The focus for government should be on how can locals be supported to outsmart the foreign shops – or even just be competitive enough to play in the same space? How can we encourage them to embrace technology to get the edge on their foreign competitors? The challenge I see is lack of access. Due to their informality and lack of credit records etc., lots of small township local businesses fail to access capital from banks and DFIs, some also lack the skills to scale, while some lack the commitment and drive.
This invisible economy is fuelled by cash and is worth over R350bn, yet one that government benefits little from. The percentage of money held outside the banking system should be a concern for policymakers and they should work to incorporate these informal businesses into the formal system. Instead of banning foreign traders, perhaps government should consider taxing them, but not local traders. Government should also look at ways to incentivise only local traders and create meaningful partnerships with companies such as Massmart, Makro and Tiger Brands to create favourable pricing mechanisms for these micro retail chains.
A few local township business owners told me that they enjoy working with the Somalians because they have taught them many skills, such as pricing strategy and bulk buying – even teaming up with them to buy goods in bulk to sell at cheaper rates.
In my view, over-regulating or displacing the informal business sector could leave the door wide open for the big guns to march through, such as Shoprite, Pick ‘n Pay and Spar, etc. with their micro or express shops. This would inadvertently shut down both the local and foreign small business owners.
Government should rather encourage more collaboration between local-owned shops and foreign ones, provide better access to capital for locals, provide skills training, look for innovative ways to get locals to be competitive such as tax exemption, favourable pricing with manufacturers, and lastly, also consider exchange programmes for some local businesses to visit other African countries and learn from their neighbour’s informal market environments.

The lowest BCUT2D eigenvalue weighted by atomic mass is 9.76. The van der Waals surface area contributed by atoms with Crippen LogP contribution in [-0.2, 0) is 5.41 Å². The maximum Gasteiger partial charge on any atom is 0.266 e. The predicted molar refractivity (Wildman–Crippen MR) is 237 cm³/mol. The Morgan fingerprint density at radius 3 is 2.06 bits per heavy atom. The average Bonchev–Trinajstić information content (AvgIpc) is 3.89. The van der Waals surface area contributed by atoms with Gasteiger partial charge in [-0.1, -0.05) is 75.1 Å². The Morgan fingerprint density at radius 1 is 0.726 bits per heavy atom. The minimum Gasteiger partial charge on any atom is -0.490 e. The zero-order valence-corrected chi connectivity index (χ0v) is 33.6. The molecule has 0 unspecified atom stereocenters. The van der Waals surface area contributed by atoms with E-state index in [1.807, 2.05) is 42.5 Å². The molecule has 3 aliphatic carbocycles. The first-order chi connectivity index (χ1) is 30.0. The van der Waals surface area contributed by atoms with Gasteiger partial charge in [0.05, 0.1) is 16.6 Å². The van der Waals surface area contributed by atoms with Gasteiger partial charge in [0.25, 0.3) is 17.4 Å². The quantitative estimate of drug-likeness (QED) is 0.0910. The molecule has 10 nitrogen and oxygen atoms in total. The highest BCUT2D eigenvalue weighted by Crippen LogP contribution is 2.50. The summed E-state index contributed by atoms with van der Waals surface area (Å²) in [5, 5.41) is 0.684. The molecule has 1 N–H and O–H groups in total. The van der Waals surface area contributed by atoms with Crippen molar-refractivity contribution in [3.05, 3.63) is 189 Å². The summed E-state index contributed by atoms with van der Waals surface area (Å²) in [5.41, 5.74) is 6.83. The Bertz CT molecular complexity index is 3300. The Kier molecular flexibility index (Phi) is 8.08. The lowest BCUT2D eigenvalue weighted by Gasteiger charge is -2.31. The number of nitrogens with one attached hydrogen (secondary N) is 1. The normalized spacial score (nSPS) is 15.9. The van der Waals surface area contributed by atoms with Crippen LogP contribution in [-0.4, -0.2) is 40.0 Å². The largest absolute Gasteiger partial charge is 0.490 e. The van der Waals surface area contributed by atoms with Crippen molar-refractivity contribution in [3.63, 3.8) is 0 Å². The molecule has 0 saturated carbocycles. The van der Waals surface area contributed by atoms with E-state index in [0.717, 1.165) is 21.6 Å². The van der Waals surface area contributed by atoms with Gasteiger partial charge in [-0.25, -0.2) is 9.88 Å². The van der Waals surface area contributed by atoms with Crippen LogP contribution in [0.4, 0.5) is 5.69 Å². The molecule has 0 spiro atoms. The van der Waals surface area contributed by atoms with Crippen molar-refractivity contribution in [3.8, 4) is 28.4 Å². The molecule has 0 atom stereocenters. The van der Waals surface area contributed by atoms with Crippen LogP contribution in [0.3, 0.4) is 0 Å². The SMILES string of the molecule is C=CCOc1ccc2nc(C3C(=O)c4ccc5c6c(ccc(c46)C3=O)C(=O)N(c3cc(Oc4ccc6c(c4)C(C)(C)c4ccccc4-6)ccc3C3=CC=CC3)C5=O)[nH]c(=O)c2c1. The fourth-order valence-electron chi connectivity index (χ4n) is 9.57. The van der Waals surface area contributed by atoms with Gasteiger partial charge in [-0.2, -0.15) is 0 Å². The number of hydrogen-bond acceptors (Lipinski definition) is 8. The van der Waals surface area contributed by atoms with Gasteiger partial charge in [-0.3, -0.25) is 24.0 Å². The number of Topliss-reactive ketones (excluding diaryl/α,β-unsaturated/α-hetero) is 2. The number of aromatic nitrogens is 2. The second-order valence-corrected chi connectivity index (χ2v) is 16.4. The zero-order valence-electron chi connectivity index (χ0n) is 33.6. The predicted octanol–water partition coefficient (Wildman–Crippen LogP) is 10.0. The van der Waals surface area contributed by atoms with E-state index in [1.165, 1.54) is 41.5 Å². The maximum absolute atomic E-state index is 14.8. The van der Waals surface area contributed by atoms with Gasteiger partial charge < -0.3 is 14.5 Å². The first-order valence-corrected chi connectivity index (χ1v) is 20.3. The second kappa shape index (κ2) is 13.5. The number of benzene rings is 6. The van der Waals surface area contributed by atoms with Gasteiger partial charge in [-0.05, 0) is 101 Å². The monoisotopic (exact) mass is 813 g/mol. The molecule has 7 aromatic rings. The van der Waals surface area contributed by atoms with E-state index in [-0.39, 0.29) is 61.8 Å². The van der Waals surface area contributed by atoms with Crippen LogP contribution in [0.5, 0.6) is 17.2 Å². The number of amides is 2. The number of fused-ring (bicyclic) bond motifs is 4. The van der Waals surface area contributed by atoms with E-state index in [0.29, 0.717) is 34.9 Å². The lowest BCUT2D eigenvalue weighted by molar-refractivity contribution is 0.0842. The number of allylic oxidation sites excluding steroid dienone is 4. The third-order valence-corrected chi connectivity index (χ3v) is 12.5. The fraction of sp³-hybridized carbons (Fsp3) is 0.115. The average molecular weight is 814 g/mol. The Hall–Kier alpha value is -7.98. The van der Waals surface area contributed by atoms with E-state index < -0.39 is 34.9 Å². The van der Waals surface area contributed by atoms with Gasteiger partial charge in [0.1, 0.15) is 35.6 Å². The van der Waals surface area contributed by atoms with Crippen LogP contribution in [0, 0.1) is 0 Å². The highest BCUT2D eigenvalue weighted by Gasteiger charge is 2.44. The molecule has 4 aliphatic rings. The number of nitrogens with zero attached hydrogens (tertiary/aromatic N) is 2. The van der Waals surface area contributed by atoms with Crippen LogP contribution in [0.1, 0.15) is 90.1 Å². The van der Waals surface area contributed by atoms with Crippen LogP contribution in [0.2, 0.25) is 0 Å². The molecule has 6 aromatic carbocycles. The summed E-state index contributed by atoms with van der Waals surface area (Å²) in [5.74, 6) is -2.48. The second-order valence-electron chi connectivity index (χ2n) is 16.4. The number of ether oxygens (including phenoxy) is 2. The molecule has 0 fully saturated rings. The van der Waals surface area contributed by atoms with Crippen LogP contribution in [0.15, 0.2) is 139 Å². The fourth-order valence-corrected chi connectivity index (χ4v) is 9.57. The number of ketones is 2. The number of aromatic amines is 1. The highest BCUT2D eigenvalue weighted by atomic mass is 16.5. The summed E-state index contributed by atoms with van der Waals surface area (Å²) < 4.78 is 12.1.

A former South African MTN executive that was in Dubai recently to host a telecommunication conference said that one of the lessons learnt from Dubai is that it’s
economically healthy to encourage immigrants because they add value where locals can’t or won’t do the jobs.
South Africa should aim to attract more foreign skills and entrepreneurs, as the majority of countries have started to invite and incentivise foreign start-ups to bring their innovative ideas into their nations and set up for business.
To summarize, I think the discussions on regulations should focus on how do we make it easier for locals to thrive; how do we use innovative methods to get locals to outsmart their foreign counterparts; how do we ensure that foreign traders employ more locals; how do we exempt locals from red tape and taxes and how do we get locals and foreigners to collaborate for their better economic good?
Research proves that micro businesses, entrepreneurs and even start-ups, whether local or foreign, are responsible for the most net new job creation and any attempt to stifle or shut them down will have an adverse effect on any economy.
Let’s rather fill the hole in our economic discussions and give hope to the entrepreneurship ecosystem.
Last week, 22 on Sloane start-up campus warmly welcomed the French community to celebrate the launch of La French Tech Johannesburg. Among those in attendance included the French Ambassador to South Africa, Aurelien Lechevallier, the MMC for the City of Johannesburg, Cllr Leah Knot, French tech leaders, Christophe Viarnaud and Antoine Paillusseau, as well as 200 guests
I was invited by Helvetas to spend last week in Switzerland where I delivered a keynote address on the power of the informal sector to drive job creation and ignite entrepreneurship in Africa.
According to a 2018 World Bank report, 66% of Sub-Saharan Africans are unbanked. Financial inclusion remains elusive in Africa and most times access to it for micro, small and medium-sized businesses remain a key challenge for these to scale.